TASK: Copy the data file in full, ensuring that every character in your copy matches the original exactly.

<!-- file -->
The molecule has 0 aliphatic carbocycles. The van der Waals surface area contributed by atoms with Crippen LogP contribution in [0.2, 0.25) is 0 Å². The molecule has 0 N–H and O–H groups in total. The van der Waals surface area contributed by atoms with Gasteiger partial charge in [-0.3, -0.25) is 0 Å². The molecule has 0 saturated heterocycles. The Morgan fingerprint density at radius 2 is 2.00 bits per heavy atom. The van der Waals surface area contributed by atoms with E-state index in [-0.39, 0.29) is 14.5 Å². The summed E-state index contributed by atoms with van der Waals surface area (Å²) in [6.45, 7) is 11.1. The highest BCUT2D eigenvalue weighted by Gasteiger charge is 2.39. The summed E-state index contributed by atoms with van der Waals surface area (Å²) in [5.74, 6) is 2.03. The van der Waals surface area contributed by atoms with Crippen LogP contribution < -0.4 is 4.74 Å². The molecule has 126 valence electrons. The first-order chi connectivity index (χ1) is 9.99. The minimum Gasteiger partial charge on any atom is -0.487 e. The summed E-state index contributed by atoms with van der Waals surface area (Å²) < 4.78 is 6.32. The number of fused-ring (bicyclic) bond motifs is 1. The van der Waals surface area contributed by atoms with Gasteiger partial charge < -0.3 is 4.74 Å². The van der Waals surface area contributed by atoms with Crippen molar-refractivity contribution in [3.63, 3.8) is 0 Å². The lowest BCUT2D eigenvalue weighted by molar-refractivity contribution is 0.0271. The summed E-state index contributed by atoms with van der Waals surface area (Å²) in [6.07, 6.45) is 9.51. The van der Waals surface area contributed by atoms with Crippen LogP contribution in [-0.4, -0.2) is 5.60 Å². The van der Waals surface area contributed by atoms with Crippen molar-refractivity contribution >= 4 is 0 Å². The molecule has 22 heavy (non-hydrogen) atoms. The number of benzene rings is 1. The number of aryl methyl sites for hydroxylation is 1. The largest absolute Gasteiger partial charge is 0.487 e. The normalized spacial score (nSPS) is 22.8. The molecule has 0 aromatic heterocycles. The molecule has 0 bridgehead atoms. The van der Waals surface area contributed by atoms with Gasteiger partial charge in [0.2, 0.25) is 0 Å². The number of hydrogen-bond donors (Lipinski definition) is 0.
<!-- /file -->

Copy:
The molecule has 0 aliphatic carbocycles. The van der Waals surface area contributed by atoms with Crippen LogP contribution in [0.2, 0.25) is 0 Å². The molecule has 0 N–H and O–H groups in total. The van der Waals surface area contributed by atoms with Gasteiger partial charge in [-0.3, -0.25) is 0 Å². The molecule has 0 saturated heterocycles. The Morgan fingerprint density at radius 2 is 2.00 bits per heavy atom. The van der Waals surface area contributed by atoms with E-state index in [-0.39, 0.29) is 14.5 Å². The summed E-state index contributed by atoms with van der Waals surface area (Å²) in [6.45, 7) is 11.1. The highest BCUT2D eigenvalue weighted by Gasteiger charge is 2.39. The summed E-state index contributed by atoms with van der Waals surface area (Å²) in [5.74, 6) is 2.03. The van der Waals surface area contributed by atoms with Crippen LogP contribution < -0.4 is 4.74 Å². The molecule has 126 valence electrons. The first-order chi connectivity index (χ1) is 9.99. The minimum Gasteiger partial charge on any atom is -0.487 e. The summed E-state index contributed by atoms with van der Waals surface area (Å²) < 4.78 is 6.32. The number of fused-ring (bicyclic) bond motifs is 1. The van der Waals surface area contributed by atoms with Gasteiger partial charge < -0.3 is 4.74 Å². The van der Waals surface area contributed by atoms with Crippen molar-refractivity contribution in [3.63, 3.8) is 0 Å². The lowest BCUT2D eigenvalue weighted by molar-refractivity contribution is 0.0271. The summed E-state index contributed by atoms with van der Waals surface area (Å²) in [6.07, 6.45) is 9.51. The van der Waals surface area contributed by atoms with Crippen LogP contribution in [-0.4, -0.2) is 5.60 Å². The van der Waals surface area contributed by atoms with Crippen molar-refractivity contribution >= 4 is 0 Å². The molecule has 22 heavy (non-hydrogen) atoms. The number of benzene rings is 1. The number of aryl methyl sites for hydroxylation is 1. The largest absolute Gasteiger partial charge is 0.487 e. The normalized spacial score (nSPS) is 22.8. The molecule has 0 aromatic heterocycles. The molecule has 0 bridgehead atoms. The van der Waals surface area contributed by atoms with Gasteiger partial charge in [0.2, 0.25) is 0 Å². The number of hydrogen-bond donors (Lipinski definition) is 0.